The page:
After spending nearly a week basking in well above seasonal and double-digit-high temperatures, parts of the southern Prairies are now dealing with a wintry hiccup.
Southern Alberta is the meeting ground for Pacific moisture coming in from Washington, as well a descending cold front from the Arctic. A narrow boundary of snow will straddle the international border, spreading across parts of the Prairies on Thursday.
In all, between 3-15 cm of snow is expected in the areas that see the snow, with snowfall warnings covering parts of Saskatchewan and Manitoba early Thursday, including the city of Brandon.
"Rapid accumulation of snow will make travel difficult. Visibility may be suddenly reduced at times in heavy snow," says Environment and Climate Change Canada (ECCC) in the warning. "Adapt your driving to changing road conditions."
The odd structure of this storm, however, will confine the stronger wind gusts to the Dakotas, so blowing snow should not be a major concern. Gusts between 20-40 km/h will pick up on Thursday morning.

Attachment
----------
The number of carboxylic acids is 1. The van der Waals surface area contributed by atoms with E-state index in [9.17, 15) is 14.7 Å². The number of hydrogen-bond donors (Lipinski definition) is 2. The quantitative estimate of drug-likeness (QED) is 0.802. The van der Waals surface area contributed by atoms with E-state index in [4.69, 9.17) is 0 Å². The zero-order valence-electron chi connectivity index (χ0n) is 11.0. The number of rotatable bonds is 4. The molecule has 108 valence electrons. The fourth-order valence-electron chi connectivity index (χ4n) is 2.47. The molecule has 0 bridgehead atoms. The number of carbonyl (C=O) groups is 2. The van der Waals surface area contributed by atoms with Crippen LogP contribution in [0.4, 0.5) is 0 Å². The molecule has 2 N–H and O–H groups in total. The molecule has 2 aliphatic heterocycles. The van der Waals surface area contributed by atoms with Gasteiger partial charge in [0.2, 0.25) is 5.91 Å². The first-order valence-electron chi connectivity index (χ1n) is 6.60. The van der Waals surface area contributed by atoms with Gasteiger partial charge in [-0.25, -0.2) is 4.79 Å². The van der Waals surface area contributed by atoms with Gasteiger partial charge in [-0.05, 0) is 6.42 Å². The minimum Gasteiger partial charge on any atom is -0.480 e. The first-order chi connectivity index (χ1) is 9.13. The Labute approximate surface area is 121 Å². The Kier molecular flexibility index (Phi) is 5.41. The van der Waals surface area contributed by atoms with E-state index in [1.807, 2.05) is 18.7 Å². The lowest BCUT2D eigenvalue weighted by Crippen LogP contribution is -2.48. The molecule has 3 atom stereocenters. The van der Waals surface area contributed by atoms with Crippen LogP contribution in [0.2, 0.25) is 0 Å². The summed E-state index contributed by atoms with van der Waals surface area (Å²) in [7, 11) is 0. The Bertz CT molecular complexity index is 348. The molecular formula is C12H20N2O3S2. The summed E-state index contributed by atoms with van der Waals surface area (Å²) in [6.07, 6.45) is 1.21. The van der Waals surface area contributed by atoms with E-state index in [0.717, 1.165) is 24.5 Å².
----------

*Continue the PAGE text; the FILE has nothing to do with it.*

Unlike Alberta clippers, this storm will not open the door for a surge of Arctic air behind it, either.
In fact, a quick return to warm, downsloping Pacific air will be welcomed by much of the western Prairies by Friday, even stretching to the most northern limits of the region. The week will end with temperatures about 5°C to 15°C above normal for much of the Prairies.
Much colder weather will spread across the region next week, but it now appears that the coldest weather will be focused farther to the east, resulting in a lot of uncertainty regarding the duration and magnitude of the Arctic air for southern Alberta. Near seasonal or colder-than-seasonal temperatures are expected to dominate across most of the region from the middle of next week through the beginning of the following week.
No major storms are expected through the middle of next week.